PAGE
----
On touristic interesting sites, such as Mandara in Libya, Nigerien ishumar sell silver jewellery (Photo: Ines Kohl 2008).

Finally the guitar was flourishing. Lots of young ishumar tried to escape their vicious circle of missing chances and perspectives by jingling guitar on weddings and private parties. But whereas the majority of (half professional) guitarists just copied the well known “heroes” (Abdallah Oumbadougou, Kedou, Hasso, or Ibrahim Breboun and Abdallah Alhassan), only few were successful in creating new lyrics and sounds (like Moktar Bombino, Koudede, Bob Moma, or Nabil Othmani for example).

Young ishumar tried to escape their vicious circle of missing chances and perspectives by learning guitar, and copy the well known “heroes" of Tuareg music, such as Tinariwen, or Abdallah Oumbadougou. (Photo: Ines Kohl, 2008).

Young ishumar tried to escape their vicious circle of missing chances and perspectives by learning guitar, and copy the well known “heroes” of Tuareg music, such as Tinariwen, or Abdallah Oumbadougou. (Photo: Ines Kohl, 2008).

The phase of multiple citizenships

During the last years Niger and Mali started to register their nomadic society and equipped them with citizenships. Additionally Libya and Algeria founded a system with which they integrate (or assimilate) ishumar into the state by issuing citizenships or at least temporary limited identity cards with which one can stay in the respective state without the permanent fear of getting caught by (mostly EU-initialised!) deportations. This development involves that most ishumar possess meanwhile multiple citizenships with often varying names, places and dates of birth.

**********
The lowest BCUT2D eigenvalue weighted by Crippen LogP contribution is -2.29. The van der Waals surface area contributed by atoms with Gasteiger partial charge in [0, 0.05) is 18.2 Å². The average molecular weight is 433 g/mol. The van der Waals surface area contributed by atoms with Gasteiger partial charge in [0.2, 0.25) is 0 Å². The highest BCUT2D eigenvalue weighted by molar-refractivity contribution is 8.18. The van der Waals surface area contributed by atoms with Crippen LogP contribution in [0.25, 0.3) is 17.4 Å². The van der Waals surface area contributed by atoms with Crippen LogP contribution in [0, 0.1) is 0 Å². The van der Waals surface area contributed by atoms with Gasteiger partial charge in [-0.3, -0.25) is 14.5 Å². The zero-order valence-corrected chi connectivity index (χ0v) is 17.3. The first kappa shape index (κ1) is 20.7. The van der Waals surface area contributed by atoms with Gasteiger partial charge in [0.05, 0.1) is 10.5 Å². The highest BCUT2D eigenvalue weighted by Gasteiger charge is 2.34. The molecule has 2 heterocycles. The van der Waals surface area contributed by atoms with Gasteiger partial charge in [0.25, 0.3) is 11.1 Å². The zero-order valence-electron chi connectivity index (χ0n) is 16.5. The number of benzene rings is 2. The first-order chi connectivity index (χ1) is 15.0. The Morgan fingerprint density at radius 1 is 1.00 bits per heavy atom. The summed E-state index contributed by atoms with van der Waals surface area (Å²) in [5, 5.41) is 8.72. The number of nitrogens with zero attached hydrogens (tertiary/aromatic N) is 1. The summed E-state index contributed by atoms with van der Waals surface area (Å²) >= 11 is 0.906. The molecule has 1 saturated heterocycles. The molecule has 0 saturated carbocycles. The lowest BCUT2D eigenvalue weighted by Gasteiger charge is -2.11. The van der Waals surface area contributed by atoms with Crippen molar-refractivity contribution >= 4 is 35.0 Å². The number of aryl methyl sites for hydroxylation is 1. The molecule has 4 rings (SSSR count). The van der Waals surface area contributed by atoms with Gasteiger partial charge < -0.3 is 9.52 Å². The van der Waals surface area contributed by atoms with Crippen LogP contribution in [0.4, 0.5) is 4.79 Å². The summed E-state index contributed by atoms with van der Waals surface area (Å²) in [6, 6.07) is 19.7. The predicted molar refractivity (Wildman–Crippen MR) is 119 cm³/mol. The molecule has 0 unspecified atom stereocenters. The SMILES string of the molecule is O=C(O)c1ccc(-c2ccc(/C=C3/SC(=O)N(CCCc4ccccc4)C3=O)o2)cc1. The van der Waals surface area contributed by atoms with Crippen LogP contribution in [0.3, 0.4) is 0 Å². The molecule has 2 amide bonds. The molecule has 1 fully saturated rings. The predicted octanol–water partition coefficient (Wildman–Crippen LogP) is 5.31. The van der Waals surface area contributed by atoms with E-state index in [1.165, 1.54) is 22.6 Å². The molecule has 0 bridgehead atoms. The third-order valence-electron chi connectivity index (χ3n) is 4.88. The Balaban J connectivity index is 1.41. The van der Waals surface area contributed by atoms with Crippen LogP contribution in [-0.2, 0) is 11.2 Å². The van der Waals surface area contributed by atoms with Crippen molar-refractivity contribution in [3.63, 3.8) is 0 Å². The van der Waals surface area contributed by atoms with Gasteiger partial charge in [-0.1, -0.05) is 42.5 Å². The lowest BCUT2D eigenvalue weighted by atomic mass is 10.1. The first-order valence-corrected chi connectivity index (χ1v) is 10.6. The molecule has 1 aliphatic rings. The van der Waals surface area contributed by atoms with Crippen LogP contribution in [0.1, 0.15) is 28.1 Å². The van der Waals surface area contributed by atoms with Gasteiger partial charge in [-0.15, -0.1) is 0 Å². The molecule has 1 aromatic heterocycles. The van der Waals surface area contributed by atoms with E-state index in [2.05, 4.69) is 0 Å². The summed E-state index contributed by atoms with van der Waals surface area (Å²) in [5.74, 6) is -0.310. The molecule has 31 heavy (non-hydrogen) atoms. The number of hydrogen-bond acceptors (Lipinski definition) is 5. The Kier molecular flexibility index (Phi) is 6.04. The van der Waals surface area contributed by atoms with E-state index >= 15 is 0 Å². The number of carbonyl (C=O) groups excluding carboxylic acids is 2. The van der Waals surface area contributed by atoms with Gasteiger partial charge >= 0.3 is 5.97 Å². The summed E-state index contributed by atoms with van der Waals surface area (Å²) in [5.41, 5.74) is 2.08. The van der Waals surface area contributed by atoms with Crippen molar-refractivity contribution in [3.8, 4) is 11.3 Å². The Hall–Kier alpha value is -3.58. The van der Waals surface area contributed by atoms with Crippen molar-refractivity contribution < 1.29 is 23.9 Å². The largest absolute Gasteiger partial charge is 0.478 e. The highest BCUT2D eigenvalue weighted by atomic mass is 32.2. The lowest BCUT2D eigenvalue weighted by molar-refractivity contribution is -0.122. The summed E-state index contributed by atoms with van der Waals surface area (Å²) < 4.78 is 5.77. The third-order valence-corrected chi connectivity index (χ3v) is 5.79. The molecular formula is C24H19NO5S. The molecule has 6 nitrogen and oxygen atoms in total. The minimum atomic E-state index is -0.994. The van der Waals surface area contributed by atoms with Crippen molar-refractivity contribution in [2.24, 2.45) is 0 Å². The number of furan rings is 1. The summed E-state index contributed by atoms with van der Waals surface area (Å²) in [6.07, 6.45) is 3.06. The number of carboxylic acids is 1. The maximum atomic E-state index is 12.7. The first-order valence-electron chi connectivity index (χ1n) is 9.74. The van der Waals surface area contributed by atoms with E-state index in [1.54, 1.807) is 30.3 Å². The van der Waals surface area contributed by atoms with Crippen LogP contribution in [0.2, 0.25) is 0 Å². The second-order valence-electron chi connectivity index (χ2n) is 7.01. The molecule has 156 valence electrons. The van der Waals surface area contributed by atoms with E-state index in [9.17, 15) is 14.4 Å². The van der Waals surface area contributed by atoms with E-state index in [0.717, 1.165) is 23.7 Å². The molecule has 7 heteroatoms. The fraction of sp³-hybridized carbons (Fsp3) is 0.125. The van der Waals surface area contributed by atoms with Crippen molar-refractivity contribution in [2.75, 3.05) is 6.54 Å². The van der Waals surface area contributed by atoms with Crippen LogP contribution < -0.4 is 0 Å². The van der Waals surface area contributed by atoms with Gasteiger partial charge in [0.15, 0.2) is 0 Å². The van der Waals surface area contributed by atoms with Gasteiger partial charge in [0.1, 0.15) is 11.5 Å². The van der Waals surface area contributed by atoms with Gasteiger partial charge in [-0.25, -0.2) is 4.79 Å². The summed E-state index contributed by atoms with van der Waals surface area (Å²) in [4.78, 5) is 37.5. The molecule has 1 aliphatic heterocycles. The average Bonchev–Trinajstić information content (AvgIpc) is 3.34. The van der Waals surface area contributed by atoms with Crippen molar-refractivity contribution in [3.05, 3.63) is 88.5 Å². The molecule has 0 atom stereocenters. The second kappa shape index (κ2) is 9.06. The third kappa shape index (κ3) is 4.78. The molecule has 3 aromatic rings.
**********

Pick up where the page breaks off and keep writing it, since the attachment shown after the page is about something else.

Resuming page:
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Ishumar live in shabby conditions in Libya. Partly they occupy houses of the old town the Libyans have abandoned beginning with al-Qaddafis modernization in the 1970s. (Photo: Ines Kohl 2005).

In connection with the political integration into Libya and Algeria lots of ishumar are entering a period of sedentarisation. As a consequence, their status is changing. Indeed, they are still ishumar in the sense of trans-regional mobility, yet experience a different value than their unmarried fellows. Those new resident Tuareg refuse the nomination ishumar because the term refers to people acting beyond traditional norms and values. Their status of being a family, however, corresponds to their original conception of respect, modesty and honour.

The phase of the second rebellion, 2007–2009

By the time of writing this report (July 2009) it is too early to make prospects for the future, as far as the peace negotiations between the MNJ and the Nigerien government are still diverse and unclear.